Background: Despite recognition of the negative impact of psychiatric comorbidity on addictive disorders, the mechanisms underlying this association remain poorly understood. The present investigation applied mobile technologies to examine the effect of comorbid mood or anxiety disorders on craving intensity and substance use within the natural conditions of daily life.
Methods: A total of 159 participants were recruited from a French outpatient addiction clinic and completed two weeks of computerized ambulatory monitoring of daily life experiences using Ecological Momentary Assessment (EMA). Patients described in real-time their emotional states, craving intensity, and substance use. Current mood and/or anxiety disorders were diagnosed according to DSM-IV criteria. The main substances of dependence were alcohol (n = 48), tobacco (n = 43), cannabis (n = 35), or opiates (n = 33).
Results: Craving intensity strongly predicted substance use reported over subsequent hours of the day both in groups with (OR = 1.13, p = .009, n = 95) and without (OR = 1.20, p = .002, n = 64) current comorbid psychiatric disorders. Current comorbid mood and/or anxiety disorders were associated with higher craving intensity (γ coef = 0.632, SE = 0.254, p = .014) and consequently more frequent substance use (γ coef = 0.162, SE = 0.052, p = .003). A portion of increased substance use associated with current mood and/or anxiety disorders was independent of increases in craving intensity.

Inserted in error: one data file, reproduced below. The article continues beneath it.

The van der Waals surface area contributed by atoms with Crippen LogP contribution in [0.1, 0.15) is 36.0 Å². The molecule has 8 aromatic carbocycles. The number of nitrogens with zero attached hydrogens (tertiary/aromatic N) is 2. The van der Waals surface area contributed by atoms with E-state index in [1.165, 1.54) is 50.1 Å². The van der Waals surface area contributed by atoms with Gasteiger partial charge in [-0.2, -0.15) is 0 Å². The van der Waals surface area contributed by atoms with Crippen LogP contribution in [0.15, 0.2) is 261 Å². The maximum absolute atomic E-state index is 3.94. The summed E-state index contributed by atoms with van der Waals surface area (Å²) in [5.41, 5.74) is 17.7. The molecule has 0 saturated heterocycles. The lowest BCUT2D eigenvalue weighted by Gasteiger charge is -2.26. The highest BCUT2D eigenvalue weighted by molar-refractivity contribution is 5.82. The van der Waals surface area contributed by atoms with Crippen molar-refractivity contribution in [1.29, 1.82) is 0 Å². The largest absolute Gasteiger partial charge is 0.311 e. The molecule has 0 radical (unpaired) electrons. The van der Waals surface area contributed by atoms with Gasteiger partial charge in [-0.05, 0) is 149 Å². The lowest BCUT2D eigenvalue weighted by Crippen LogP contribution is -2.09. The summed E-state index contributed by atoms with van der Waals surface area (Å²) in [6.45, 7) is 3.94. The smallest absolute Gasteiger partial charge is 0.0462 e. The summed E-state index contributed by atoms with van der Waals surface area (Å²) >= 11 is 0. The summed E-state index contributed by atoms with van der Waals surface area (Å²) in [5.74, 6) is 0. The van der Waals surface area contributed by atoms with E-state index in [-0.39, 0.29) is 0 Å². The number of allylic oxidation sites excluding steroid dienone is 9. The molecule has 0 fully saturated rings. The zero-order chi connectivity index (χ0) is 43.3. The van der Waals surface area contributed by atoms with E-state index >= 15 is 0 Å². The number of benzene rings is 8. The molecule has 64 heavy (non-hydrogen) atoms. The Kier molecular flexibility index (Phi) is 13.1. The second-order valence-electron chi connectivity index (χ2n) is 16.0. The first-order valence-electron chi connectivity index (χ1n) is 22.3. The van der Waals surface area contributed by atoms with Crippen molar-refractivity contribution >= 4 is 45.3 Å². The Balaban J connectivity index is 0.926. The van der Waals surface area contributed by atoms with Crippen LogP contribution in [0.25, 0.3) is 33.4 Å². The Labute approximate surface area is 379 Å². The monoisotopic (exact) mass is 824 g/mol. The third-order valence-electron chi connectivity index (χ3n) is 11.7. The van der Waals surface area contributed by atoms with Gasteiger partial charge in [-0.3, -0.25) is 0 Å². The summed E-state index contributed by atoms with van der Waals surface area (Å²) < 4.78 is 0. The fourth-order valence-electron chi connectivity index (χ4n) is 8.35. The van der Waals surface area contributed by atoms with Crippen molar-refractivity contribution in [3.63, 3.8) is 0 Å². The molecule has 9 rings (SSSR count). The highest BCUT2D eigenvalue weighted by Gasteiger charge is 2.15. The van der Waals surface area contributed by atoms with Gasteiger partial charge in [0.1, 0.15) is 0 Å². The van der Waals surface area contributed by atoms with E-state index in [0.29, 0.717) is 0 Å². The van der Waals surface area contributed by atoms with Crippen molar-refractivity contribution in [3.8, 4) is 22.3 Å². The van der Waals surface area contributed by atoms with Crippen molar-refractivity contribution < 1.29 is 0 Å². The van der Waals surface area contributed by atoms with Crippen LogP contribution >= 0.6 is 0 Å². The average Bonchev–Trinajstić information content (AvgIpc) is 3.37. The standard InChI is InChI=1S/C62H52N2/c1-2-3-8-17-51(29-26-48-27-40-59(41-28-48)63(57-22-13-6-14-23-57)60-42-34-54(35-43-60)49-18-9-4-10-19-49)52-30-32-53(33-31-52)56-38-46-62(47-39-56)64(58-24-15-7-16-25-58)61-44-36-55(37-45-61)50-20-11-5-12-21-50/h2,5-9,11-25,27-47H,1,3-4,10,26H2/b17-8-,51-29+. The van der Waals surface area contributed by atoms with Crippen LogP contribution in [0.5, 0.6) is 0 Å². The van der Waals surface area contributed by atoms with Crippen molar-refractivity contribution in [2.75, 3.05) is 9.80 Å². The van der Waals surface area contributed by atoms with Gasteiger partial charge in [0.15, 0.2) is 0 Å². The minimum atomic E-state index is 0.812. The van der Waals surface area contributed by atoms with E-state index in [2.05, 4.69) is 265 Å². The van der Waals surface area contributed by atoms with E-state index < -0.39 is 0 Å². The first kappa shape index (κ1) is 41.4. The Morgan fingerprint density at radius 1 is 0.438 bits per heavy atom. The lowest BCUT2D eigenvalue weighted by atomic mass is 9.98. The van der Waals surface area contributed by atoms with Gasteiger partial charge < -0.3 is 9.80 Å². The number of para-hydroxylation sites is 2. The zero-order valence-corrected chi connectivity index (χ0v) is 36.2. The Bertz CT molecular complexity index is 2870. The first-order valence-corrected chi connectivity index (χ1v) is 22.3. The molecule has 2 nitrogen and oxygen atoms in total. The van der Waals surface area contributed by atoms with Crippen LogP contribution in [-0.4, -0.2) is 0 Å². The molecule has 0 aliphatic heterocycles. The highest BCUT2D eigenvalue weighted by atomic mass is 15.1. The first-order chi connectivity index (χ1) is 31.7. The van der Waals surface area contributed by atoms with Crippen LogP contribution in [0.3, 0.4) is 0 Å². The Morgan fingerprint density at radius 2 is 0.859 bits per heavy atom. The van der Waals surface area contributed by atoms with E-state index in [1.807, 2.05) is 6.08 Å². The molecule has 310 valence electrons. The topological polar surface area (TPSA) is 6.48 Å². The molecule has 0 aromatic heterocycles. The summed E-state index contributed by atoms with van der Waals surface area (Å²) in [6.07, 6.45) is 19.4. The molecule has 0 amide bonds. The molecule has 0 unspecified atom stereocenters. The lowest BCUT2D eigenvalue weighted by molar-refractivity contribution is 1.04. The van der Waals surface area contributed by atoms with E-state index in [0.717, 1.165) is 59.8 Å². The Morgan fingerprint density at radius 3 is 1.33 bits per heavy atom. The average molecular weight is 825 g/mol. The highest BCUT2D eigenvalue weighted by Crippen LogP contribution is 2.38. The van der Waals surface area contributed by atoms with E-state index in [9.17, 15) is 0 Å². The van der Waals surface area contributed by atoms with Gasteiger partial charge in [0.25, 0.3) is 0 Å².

Conclusions: Attention to craving management is particularly important for patients with substance use disorders and comorbid mood and/or anxiety disorders, but additional interventions are also needed that address other mechanisms through which these disorders lead to an increase in substance use frequency, independently from craving.
Keywords: Addiction; Anxiety disorders; Craving; Ecological Momentary Assessment; Mood disorders; Psychiatry.
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